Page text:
Video

    Video Bhutanese Refugees in New Hampshire Closely Watching Primary Election

    They fled their country and lived in refugee camps in neighboring Nepal for decades before being resettled in the northeastern U.S. state of New Hampshire -- now the focus of the U.S. presidential contest. VOA correspondent Aru Pande spoke with members of the Bhutanese community, including new American citizens, about the campaign and the strong anti-immigrant rhetoric of some of the candidates.
    Video

    Video Researchers Use 3-D Printer to Produce Transplantable Body Parts

    Human organ transplants have become fairly common around the world in the past few decades. Researchers at various universities are coordinating their efforts to find solutions -- including teams at the University of Pennsylvania and Rice University in Houston that are experimenting with a 3-D printer -- to make blood vessels and other structures for implant. As VOA’s Greg Flakus reports from Houston, they are also using these artificial body parts to seek ways of defeating cancerous tumors.
    Video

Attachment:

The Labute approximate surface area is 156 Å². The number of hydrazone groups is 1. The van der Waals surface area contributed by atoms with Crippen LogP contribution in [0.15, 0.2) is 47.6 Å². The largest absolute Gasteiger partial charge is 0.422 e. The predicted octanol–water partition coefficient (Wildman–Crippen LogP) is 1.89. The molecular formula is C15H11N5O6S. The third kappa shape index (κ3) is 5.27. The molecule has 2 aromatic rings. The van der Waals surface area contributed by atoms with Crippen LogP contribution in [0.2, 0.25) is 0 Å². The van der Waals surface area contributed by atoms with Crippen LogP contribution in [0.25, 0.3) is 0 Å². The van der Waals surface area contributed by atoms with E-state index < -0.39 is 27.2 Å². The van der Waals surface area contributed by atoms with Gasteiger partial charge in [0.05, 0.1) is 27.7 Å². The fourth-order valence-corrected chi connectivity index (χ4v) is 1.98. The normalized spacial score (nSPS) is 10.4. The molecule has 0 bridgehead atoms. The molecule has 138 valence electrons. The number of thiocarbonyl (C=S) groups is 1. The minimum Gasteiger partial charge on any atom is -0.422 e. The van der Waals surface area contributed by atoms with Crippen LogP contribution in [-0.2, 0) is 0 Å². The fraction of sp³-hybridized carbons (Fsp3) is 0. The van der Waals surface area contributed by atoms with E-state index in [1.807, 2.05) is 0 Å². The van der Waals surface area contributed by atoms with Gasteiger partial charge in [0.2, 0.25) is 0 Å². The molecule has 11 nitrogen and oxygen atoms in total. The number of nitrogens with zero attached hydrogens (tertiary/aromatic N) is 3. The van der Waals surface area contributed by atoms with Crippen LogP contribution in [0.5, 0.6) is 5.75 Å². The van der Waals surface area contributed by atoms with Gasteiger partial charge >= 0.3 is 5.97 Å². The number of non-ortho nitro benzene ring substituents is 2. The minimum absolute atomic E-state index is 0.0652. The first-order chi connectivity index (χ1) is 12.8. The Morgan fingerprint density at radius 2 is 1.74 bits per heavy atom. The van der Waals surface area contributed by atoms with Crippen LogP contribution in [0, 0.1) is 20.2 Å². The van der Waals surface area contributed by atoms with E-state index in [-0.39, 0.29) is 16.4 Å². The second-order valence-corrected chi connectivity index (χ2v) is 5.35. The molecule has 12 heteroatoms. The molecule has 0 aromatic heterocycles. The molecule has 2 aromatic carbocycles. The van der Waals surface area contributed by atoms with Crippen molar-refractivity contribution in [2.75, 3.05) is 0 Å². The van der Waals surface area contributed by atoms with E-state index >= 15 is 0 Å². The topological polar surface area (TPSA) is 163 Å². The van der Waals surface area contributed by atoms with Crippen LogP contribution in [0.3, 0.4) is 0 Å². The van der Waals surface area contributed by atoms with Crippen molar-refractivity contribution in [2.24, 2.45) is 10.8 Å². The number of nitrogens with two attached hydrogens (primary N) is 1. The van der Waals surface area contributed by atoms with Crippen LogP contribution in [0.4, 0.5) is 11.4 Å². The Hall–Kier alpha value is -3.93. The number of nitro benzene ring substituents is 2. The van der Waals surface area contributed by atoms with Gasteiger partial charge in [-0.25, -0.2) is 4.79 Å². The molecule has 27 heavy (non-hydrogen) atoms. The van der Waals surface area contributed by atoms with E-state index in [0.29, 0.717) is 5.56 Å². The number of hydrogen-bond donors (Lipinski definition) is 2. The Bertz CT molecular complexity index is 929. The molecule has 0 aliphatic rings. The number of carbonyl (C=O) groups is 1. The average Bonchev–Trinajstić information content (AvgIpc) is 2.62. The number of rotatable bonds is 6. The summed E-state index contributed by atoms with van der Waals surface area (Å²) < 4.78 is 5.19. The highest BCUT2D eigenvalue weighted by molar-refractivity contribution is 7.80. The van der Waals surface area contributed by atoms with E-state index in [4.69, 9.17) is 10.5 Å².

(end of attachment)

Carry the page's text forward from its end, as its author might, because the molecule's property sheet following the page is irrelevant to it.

Video Helping the Blind 'See' Great Art

    There are 285 million blind and visually impaired people in the world who are unable to enjoy visual art at a museum. One New York photographer is trying to fix this situation by making tangible copies of the world’s masterpieces. VOA correspondent Victoria Kupchinetsky was there as visually impaired people got a feel for great art. Joy Wagner narrates her report.
    Video

    Video German Artists to Memorialize Refugees With Life Jacket Exhibit

    Sold in every kind of shop in some Turkish port towns, life jackets have become a symbol of the refugee crisis that brought a million people to Europe in 2015.  On the shores of Lesbos, Greece, German artists collect discarded life jackets as they prepare an art installation they plan to display in Germany.  For VOA, Hamada Elrasam has this report from Lesbos, Greece.
    Video

    Video E-readers Help Ease Africa's Book Shortage

    Millions of people in Africa can't read, and there's a chronic shortage of books. A non-profit organization called Worldreader is trying to help change all that one e-reader at a time. VOA’s Deborah Block tells us about a girls' school in Nairobi, Kenya where Worldreader is making a difference.
    Video

    Video Genius Lets World Share Its Knowledge

    Inspired by crowdsourcing companies like Wikipedia, Genius allows anyone to edit anything on the web, using its web annotation tool
    Video

    Video In Philippines, Mixed Feelings About Greater US Military Presence

    In the Philippines, some who will be directly affected by a recent Supreme Court decision clearing the way for more United States troop visits are having mixed reactions.  The increased rotations come at a time when the Philippines is trying to build up its military in the face of growing maritime assertiveness from China.  From Bahile, Palawan on the coast of the South China Sea, Simone Orendain has this story.